By Carlos Alberto Montaner
I saw in Madrid an extraordinary Argentine film, “The Odyssey of the Giles” (“giles” in Argentina means stupid, silly people.) Starring Ricardo Darín, the film focuses on the “corralito” (the informal name of the economic measures taken in Argentina in 2001 to stop a bank run) and tells how the State deprived a good number of citizens of their money, with the aggravating fact that the well-informed proceeded to pluck the “giles” who knew nothing. The film tells the story of a small number of “giles” who didn’t accept the situation and counterattacked. I won’t tell you more about the movie in case you decide to see it.
Two years earlier, a couple of decades ago, Ecuadorians dollarized their economy. Venezuelan economist José Cordeiro has just reminded of that detail. They banished the national currency as an in extreme solution to the constant devaluations. Anguished, Jamil Mahuad ruled back then. Two weeks later he left power after a rebellion of the indigenous leaders (barely 7% of the national census). In fact, he was defeated by the rampant economic crisis in the country.
A few months before I remember going to Ecuador to defend the dollarization, called by a businesswoman, Joyce Ginatta. There was no other way to restore confidence in Ecuador to investors, savings accounts holders and every sensible individual, as this unique woman preached tirelessly, to whom Ecuadorians owe the original impulse for the measure.
As time went by, in 2007, Rafael Correa, an accomplished populist, began to rule as president in Ecuador. He was a friend of Chávez and Maduro, and he was not able to do more damage to the economy because he was limited by the dollarization straitjacket. (Correa, by the way, is currently a fugitive from Ecuadorian justice.)
This added a fourth characteristic to the money in circulation —w hen the little machine to print bills is not in the hands of irresponsible rulers, the amount of follies within the reach of people who do not understand that public spending must be tied to production, productivity and the ability to raise money without destroying the private sector is limited.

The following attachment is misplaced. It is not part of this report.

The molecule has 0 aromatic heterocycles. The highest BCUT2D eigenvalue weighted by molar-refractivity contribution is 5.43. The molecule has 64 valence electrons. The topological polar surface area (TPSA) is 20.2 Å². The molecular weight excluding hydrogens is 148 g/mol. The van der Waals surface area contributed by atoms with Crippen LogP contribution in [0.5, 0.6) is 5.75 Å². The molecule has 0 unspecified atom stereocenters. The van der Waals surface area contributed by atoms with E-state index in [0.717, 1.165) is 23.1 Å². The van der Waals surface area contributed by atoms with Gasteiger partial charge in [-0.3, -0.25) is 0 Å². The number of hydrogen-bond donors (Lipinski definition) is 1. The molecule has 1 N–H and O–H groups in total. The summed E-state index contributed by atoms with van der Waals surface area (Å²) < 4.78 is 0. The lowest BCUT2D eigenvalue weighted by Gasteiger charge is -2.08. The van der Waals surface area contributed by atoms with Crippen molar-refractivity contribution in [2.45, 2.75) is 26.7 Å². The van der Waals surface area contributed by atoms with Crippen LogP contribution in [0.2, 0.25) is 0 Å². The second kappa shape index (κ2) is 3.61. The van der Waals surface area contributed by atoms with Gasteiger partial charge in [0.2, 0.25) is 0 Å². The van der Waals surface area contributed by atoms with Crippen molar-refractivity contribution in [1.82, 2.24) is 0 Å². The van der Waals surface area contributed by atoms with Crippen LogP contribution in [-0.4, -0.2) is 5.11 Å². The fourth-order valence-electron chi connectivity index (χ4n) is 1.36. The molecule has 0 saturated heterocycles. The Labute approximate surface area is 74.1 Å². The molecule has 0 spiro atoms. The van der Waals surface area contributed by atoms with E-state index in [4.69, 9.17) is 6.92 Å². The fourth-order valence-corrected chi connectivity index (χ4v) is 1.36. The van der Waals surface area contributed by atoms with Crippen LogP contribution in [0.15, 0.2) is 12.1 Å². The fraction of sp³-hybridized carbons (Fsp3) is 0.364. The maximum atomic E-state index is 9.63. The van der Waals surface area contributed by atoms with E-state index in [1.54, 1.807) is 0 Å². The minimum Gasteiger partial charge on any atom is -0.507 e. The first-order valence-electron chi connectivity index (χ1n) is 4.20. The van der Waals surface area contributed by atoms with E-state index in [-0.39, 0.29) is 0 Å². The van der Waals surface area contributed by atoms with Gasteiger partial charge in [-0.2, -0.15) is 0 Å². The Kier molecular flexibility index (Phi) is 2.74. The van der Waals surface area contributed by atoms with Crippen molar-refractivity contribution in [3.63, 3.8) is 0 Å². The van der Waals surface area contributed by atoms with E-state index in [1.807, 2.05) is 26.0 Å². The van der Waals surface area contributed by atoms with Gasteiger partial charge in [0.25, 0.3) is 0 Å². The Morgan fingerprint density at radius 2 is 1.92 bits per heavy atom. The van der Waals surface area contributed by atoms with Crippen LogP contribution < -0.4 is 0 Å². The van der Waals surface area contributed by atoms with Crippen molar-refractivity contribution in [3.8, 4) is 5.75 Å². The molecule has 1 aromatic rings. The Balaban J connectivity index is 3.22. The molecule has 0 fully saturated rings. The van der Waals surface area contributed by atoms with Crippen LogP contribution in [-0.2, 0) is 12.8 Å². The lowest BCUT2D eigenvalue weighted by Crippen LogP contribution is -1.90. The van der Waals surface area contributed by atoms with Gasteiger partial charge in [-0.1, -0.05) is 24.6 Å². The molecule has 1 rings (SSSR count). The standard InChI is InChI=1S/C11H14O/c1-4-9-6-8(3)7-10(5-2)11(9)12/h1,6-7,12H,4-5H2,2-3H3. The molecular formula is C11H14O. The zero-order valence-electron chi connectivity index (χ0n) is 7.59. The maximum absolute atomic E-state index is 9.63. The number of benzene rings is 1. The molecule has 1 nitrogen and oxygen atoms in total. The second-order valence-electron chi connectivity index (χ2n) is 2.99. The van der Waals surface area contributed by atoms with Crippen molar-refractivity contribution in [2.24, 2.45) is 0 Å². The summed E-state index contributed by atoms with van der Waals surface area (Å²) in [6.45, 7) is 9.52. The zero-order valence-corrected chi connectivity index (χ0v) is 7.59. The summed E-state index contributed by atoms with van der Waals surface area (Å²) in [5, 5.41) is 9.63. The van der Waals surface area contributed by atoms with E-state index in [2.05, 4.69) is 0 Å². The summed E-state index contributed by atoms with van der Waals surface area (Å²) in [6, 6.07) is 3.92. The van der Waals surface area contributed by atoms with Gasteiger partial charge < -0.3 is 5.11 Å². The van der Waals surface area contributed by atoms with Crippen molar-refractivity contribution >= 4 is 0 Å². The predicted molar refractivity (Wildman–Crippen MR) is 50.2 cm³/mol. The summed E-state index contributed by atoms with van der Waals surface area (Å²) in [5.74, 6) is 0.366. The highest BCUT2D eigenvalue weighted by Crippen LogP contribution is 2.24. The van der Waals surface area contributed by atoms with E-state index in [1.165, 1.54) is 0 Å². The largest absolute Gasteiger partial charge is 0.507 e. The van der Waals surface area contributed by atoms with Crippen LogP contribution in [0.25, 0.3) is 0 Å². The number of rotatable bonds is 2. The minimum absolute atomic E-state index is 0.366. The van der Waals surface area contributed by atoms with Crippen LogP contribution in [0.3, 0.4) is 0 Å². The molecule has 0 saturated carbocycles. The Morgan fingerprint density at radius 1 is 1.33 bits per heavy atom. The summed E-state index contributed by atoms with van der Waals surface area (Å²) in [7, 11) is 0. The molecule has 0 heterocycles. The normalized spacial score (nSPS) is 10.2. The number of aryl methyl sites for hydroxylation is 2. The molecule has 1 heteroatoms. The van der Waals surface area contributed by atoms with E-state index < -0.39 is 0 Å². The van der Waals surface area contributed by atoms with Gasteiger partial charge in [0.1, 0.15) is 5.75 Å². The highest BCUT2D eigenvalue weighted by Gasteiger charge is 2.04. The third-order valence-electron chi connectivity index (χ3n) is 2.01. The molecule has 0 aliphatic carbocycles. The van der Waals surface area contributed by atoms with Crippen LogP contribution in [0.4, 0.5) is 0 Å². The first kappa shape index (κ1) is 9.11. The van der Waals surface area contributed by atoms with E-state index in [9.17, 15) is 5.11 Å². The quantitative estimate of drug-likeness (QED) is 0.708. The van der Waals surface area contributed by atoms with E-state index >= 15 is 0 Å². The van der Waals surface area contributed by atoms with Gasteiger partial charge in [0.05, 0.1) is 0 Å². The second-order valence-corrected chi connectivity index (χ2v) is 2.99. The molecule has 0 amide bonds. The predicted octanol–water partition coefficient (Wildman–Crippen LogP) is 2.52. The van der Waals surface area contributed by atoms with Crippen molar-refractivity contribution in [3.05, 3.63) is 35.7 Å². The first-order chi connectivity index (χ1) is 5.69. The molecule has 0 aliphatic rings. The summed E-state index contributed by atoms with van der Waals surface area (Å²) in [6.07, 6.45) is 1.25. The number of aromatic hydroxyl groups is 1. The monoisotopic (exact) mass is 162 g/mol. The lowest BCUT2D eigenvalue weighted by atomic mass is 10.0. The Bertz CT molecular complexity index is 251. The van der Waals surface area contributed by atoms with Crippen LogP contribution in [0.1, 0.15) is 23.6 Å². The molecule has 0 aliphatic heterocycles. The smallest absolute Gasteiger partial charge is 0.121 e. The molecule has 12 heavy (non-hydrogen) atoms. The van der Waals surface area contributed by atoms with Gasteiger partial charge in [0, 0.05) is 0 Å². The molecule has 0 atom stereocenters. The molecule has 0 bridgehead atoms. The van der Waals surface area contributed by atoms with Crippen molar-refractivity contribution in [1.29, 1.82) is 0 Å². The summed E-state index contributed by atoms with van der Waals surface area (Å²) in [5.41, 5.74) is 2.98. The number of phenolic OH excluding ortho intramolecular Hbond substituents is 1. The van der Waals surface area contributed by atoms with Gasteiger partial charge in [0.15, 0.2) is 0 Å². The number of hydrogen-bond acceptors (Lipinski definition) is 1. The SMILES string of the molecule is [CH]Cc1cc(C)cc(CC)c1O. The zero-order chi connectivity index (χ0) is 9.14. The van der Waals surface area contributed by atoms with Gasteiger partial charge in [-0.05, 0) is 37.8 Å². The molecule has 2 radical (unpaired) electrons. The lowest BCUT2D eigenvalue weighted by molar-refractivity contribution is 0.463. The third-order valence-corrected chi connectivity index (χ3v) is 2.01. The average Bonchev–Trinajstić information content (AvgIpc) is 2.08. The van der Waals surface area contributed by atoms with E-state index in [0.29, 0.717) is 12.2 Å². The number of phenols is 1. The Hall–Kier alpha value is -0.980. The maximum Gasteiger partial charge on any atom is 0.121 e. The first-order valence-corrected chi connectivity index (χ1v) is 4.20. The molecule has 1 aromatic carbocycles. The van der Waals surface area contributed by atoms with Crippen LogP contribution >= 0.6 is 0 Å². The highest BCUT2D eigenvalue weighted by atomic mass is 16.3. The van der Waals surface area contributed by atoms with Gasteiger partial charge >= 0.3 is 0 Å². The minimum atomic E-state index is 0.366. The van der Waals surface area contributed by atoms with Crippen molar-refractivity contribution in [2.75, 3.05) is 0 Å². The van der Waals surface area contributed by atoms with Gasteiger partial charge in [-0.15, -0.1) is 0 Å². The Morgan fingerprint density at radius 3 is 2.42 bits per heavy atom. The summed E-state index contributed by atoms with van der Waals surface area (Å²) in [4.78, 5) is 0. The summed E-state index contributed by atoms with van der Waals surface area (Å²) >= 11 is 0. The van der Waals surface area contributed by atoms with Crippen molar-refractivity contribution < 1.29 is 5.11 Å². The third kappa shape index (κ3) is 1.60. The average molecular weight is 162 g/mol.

The other three characteristics of money are those contained in the economy manuals — it serves to exchange things; it is a deposit of value to conserve savings and property; and it is a ‘unit of account’ to assign prices.
In the Middle Ages, the Majorcans, when they had kings, forced them to swear “to defend the value of the currency.” That seems to me a sign of respect toward the efforts of others. The corralitos, the devaluations, or applauding in Congress the breach of obligations seem terrible to me, either when the Argentine deputies did it, or when President Trump threatened to “renegotiate” the debt contracted by his country (something that, fortunately, he didn’t do.) That is not typical of serious statesmen.
Naturally, it would be ideal to have your own currency that adjusts to the changing international situation. Switzerland has it, despite being a relatively small economy, given its population and territory, but in almost all of Latin America and in some European nations it is preferable to have a currency separated from the government.
It happened to Spain. I have known the dollar exchange rate at 50 pesetas and 200. That means that the Spaniards sleep more peacefully now thanks to the euro. They know that their properties, their savings or their pensions will not be suddenly devalued. They know that, as long as the European Union exists and the euro circulates in 19 countries, including Germany, France and the Netherlands (plus Montenegro and Kosovo), the currency will maintain great strength.
Andrés Oppenheimer, one of the great analysts of Latin America, viewed favorably the dollarization of the region. There are already three dollarized countries (Panama, El Salvador and Ecuador). Perhaps it would suit Venezuela, Cuba and, to a lesser extent, Argentina, although the two Caribbean countries would have to give up their crazy economic models.
In Venezuela, where there was a 1,400,000% inflation last year, something will have to be done. In Cuba, they fail to eliminate the two currencies with which they cheat the nation blatantly. One, in which the regime pays, which does not serve to acquire almost nothing; while in the other it charges and exchanges for dollars or euros. Urgent advice: either those countries adopt a strong currency or the “giles” are going to revolt as in the movie I just saw. Carlos Alberto Montaner is a journalist and writer. Born in 1943 in Cuba and exiled, Montaner is known for his more than 25 books and thousands of articles. PODER magazine estimates that more than six million readers have access to his weekly columns throughout Latin America. He is also a political analyst for CNN en Espanol. In 2012, Foreign Policy magazine named Montaner as one of the fifty most influential intellectuals in the Ibero-American world. His latest novel is A Time for Scoundrels. His latest essay is "The President: A Handbook for Voters and the Elected." His latest book is a review of Las raíces torcidas de América Latina (The Twisted Roots of Latin America), published by Planeta and available in Amazon, in printed or digital version.